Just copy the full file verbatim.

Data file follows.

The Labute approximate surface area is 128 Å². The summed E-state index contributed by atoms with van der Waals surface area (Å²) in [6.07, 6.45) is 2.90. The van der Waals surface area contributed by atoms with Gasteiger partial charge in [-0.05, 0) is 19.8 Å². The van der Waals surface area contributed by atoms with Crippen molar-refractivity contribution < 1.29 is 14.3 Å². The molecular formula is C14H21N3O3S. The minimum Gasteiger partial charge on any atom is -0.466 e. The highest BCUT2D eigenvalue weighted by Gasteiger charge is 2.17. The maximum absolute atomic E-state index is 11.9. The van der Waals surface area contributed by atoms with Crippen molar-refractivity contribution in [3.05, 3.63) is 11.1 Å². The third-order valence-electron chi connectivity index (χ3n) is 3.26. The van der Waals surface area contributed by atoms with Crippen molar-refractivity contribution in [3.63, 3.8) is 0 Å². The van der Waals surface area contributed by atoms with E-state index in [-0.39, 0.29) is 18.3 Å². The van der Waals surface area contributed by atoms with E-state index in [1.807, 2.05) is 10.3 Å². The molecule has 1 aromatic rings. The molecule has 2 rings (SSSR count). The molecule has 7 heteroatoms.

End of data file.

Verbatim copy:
The Labute approximate surface area is 128 Å². The summed E-state index contributed by atoms with van der Waals surface area (Å²) in [6.07, 6.45) is 2.90. The van der Waals surface area contributed by atoms with Gasteiger partial charge in [-0.05, 0) is 19.8 Å². The van der Waals surface area contributed by atoms with Crippen molar-refractivity contribution < 1.29 is 14.3 Å². The molecular formula is C14H21N3O3S. The minimum Gasteiger partial charge on any atom is -0.466 e. The highest BCUT2D eigenvalue weighted by Gasteiger charge is 2.17. The maximum absolute atomic E-state index is 11.9. The van der Waals surface area contributed by atoms with Crippen molar-refractivity contribution in [3.05, 3.63) is 11.1 Å². The third-order valence-electron chi connectivity index (χ3n) is 3.26. The van der Waals surface area contributed by atoms with Crippen molar-refractivity contribution in [3.63, 3.8) is 0 Å². The van der Waals surface area contributed by atoms with E-state index in [-0.39, 0.29) is 18.3 Å². The van der Waals surface area contributed by atoms with E-state index in [1.807, 2.05) is 10.3 Å². The molecule has 1 aromatic rings. The molecule has 2 rings (SSSR count). The molecule has 7 heteroatoms.